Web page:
In my view, Hacker and Pierson have the better of the argument. Even if Bartels is correct in suggesting that they overestimate the degree of latent public opposition to tax cuts, Hacker and Pierson are surely right in pointing to the key role of agenda manipulation and policy shaping by Bush and the Republican leadership in getting the tax cuts through. They also draw out some very important connections between the changing role of leadership in Congress, the activities of anti-tax lobbies like the Club for Growth and the new tax-cutting agenda. But it’s also interesting that both articles agree that you can’t explain the political success of the tax-cuts by saying that Americans are happy with increases in inequality, and the rich getting richer. Bartels shows that the survey data points unequivocally in the opposite direction. Also interesting is Bartels’ aside that “the public as a whole likes ‘big business’ even less than it likes people on welfare, liberals, feminists, the news media and the Catholic Church.” What this says to me is that there is space for a much greater degree of left-populism in American politics than we’ve seen recently. The problem is not that the arguments of anti-tax Jihadists like Stephen Moore and Grover Norquist accord well with American public opinion; it’s that these extremists have been very successful in using the Republican machine to manipulate the political agenda.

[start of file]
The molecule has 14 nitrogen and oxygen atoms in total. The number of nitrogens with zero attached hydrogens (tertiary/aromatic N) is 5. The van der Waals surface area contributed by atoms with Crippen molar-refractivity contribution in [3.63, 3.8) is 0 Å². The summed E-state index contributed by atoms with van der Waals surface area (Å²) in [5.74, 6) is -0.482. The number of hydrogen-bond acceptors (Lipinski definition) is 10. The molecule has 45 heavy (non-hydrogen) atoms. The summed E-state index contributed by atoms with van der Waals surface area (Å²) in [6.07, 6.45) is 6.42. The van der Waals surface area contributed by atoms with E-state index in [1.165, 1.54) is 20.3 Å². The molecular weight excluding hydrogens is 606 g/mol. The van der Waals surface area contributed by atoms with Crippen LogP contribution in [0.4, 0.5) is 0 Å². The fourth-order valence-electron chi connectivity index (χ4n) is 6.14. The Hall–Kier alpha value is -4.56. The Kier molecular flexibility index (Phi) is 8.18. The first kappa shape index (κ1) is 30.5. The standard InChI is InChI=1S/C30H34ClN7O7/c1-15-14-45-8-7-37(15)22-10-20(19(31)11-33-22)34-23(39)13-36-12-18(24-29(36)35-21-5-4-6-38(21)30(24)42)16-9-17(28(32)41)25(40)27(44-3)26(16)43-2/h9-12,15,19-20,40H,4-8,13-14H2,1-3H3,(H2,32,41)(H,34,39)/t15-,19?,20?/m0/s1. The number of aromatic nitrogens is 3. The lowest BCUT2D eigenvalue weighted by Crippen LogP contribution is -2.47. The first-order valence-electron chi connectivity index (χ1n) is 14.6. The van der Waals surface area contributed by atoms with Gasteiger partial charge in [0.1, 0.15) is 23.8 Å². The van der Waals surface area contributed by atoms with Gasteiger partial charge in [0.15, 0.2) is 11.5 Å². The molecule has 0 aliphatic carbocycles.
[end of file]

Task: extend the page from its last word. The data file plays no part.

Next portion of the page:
More losers than winners

by John Q on May 6, 2005

I was writing this at the same time as Chris, and don’t have much more to add, but I’ll post it anyway, having had the dubious benefit of a bit more daytime to digest the results.

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Labour wins again

by Chris Bertram on May 6, 2005

I went to bed at 12.30 with things looking increasingly grim for Labour, and I’m surprised that when I got up just before 6 they’d improved considerably. The short version: Labour will win an unprecedented third term, but with a reduced majority of 60-something; the Liberal Democrats have made big gains in votes, but less so in seats (and have hurt Labour); and the Tories’ negative campaign has won them some seats but no increased popularity. Oh, and George Galloway ousted Oona King. But you could get all this just by “reading the BBC”: .